Last fall, the organization expanded its flexible working hours to help employees cope with school-related disruptions.
When the pandemic hit in March 2020, working from home wasn’t an option for most of Chesapeake-based Chesbay Distributing Co. Inc.’s 170 employees.
The company sells and distributes imported and domestic beers throughout Southeastern Virginia. “We drive around in 18-wheelers,” says President and General Manager Patrick Collins. “We’re in the service industry.”
Concern for the safety of both employees and members of the community has always been a key part of the company’s culture, according to Collins. When the pandemic hit, “one of the things we did was build on that foundation from a safety standpoint. We made sure we had PPE. We provide that free of charge” to employees who meet with customers.
Before the pandemic, Chesbay Distributing held cookouts, turkey fries and open houses that “looked like an amusement park. There were bands and DJs,” he says. And, of course, “there was always beer.”
Now, instead of in-person gatherings, the company has held online happy hours, sent home prepared meals for employees’ families and provided board games, Collins says. “My wife and I chose Scrabble.”
Chesbay’s annual awards banquet, which is being held in February, will also be held virtually, he says.
Shaping the culture
Pre-pandemic, Richmond-based digital marketing firm Workshop Digital had what co-founder Brian Forrester calls “a fun, collaborative environment,” with outdoor activities for employees and community service opportunities such as volunteering for Habitat for Humanity.
Workshop Digital also had what Forrester terms a great benefits package with unlimited vacation. But “increasingly that’s not enough to separate you from other companies,” he says. What’s required to stand out and to make it through a crisis is having a strong culture and “giving the people the ability to help and shape that culture.”
Workshop Digital employees had to make an adjustment to the physical changes, according to Forrester. “We had no work from home option” for the firm’s approximately 30 employees. The company temporarily opened its office “and people came in one at a time. We said, ‘Anything that helps, take it, so you can do your best work — anything that’s not bolted down.’”
Teleworking also necessitated mental and emotional adjustments. “You’re opening this window into your personal life. There’s the understanding that people have pets and children that will be visible in Zoom meetings. There are all those human elements.”
To support those human elements, “the two words we dialed up when COVID hit were ‘empathy’ and ‘transparency,’” Forrester says.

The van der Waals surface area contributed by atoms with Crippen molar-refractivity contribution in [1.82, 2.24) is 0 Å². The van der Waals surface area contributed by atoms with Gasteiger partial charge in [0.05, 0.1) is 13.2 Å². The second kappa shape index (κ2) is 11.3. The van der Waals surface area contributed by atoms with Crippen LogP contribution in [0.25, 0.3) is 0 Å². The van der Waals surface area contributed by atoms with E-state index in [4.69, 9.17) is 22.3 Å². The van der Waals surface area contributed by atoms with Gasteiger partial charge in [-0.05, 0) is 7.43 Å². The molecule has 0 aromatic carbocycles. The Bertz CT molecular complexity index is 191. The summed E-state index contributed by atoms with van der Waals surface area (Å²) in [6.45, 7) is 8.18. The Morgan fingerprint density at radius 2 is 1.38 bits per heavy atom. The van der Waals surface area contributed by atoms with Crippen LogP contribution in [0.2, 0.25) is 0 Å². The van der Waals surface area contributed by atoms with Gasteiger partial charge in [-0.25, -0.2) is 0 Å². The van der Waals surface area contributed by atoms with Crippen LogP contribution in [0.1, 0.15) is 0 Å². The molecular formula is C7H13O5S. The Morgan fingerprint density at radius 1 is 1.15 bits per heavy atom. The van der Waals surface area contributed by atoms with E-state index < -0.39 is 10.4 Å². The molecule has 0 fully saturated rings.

Empathy matters, he says, because “we know that everyone is handling and processing this differently.”
Transparency, Forrester explains, is critical because “as soon as COVID hit, there was a lot of fear of layoffs. We started doing weekly company updates. We’ve talked about our clients. We’ve talked about our sales pipeline. We’re giving them updates. We didn’t lay off anyone,” he says.
Deierlein of ThunderCat also stresses the importance of having a culture that recognizes and supports the human element because some of his employees are feeling isolated, some are homeschooling their children and others are taking care of elderly parents while teleworking.
“It’s the entire spectrum here, as it is with many places,” Deierlein says. “It’s important to remind people they were not alone and that others are struggling or dealing with similar issues and that they can get through it. In many ways we all became more human, more vulnerable and more transparent, more forgiving of delays and missteps.”
ThunderCat leaders are asked to make sure they touch base with each of their team members — preferably by video conference, but at least by phone — once a week, he says. The company also provides numbers to call and websites to visit to get help if needed.
“We send out encouraging emails periodically reminding people that we are there to support them 100% if financial or health or mental health issues come up. We have reminded folks it is OK not to be OK, and to raise their hand. We give them reminders that we’ve got their back.”
ThunderCat is now taking steps to introduce new people to its culture, which is based on “performance, community, family and fun,” Deierlein says. “Our VP of HR is planning a new round of company Zooms since we have actually done some hiring during the pandemic.”